4. Generously dust a flat surface with powdered sugar and pour out the sticky mess in your bowl onto the sugar. Knead in the remaining powdered sugar 1/2 cup at a time until the fondant no longer sticks to your fingers.
  5. Roll out between two sheets of plastic wrap, brushing the top of the fondant with oil to prevent sticking.
  6. Apply to cake.

Notes:

  • If you want colored fondant and you’re using liquid coloring, add the color of your choice to the liquid before you mix it into the starch/sugar.
  • If your cake is going to be sitting out for a little bit, brush the entire surface with oil to keep the fondant from drying out and cracking.
  • This will store for up to a month in the fridge. If you find it’s dry when you take it out to use it, knead in some more oil.

Dairy Free Creamy Pesto Dressing.

 

First, congratulations to Bianca who won the Lilla Rose giveaway! Super excited for you!

20160824_175740

How do you take a flattering picture of salad dressing??

Ok, that being said, I love The Old Spaghetti Factory. My favorite dish to get is the potpourri which is a mix of red sauce, clam sauce, and mizithra cheese with browned butter. I can’t have it right now because I’m avoiding dairy, but I can dream about it.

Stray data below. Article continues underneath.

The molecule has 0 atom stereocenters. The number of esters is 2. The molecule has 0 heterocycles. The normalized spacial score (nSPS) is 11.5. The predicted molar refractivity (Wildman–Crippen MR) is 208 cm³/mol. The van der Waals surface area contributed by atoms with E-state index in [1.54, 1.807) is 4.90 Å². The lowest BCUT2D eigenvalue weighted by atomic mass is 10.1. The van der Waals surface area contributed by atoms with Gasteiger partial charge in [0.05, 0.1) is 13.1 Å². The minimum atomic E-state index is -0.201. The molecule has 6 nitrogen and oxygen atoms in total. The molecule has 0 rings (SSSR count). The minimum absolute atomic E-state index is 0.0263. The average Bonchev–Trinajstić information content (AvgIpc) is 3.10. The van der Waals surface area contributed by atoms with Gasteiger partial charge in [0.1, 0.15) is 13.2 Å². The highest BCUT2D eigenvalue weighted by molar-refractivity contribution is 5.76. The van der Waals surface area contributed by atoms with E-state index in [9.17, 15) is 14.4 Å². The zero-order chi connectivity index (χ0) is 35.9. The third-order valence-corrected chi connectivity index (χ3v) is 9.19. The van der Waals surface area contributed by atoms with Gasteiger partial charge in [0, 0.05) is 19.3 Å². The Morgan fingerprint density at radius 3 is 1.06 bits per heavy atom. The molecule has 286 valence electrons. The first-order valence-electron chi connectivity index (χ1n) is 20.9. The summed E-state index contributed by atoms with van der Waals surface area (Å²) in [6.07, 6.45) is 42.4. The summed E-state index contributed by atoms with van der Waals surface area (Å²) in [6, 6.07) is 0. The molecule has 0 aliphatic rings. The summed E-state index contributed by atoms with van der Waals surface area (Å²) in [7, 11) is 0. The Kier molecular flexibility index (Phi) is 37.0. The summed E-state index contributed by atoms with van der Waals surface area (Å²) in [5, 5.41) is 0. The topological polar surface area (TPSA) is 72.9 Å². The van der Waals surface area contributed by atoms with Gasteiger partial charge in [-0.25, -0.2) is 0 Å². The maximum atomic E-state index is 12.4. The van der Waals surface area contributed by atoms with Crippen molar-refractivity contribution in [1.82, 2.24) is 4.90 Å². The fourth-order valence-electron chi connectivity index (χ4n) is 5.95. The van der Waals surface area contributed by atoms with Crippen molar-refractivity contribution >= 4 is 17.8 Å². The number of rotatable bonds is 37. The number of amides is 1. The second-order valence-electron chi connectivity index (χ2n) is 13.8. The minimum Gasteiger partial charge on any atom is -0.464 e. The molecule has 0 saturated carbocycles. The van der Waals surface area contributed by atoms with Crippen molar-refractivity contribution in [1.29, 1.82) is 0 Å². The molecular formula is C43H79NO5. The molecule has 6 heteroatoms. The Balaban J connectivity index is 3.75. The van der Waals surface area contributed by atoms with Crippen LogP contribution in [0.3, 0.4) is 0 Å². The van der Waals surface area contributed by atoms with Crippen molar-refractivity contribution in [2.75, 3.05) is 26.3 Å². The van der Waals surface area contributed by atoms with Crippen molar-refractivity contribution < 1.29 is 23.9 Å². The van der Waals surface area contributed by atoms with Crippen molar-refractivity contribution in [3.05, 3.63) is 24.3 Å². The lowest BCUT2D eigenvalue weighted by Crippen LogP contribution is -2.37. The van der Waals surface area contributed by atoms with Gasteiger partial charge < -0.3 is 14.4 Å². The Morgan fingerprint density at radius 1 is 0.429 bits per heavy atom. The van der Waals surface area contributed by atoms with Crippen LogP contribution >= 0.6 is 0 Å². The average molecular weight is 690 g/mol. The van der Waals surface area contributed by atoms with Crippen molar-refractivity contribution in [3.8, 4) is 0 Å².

Anyway, they have a really tasty house-made “ranch” called the creamy pesto. Again, I can’t have it because it has milk in it, but I found a recipe online for duplicating it and decided to try making it dairy free. It was a success! This dressing is really, really delicious. You can use any dairy free milk of your choice (though I would suggest avoiding soy milk, particularly if you have trouble with your thyroid) and it turns out great!

Dairy Free Creamy Pesto

  • Servings: 2 1/2 cups
  • Difficulty: easy
  • Print
1 cup prepared mayonnaise
1 cup dairy free milk
3 Tablespoons potato starch
1 1/2 Tablespoons dried basil
1 Tablespoon rice vinegar (or other mild vinegar)
2 cloves garlic, minced
1/8 tsp salt
1/8 tsp ground black pepper

  1. Combine everything, whisking well to fully incorporate mayonnaise.
  2. Refrigerate for 1 hour to allow flavors to combine.

Notes:

  • To make this nightshade free use arrowroot starch.
  • If making the mayonnaise in the link, use raw apple cider vinegar instead of whey for a completely dairy free mayonnaise.
  • You can make this vegan by using vegan mayonnaise

What is your favorite salad dressing recipe?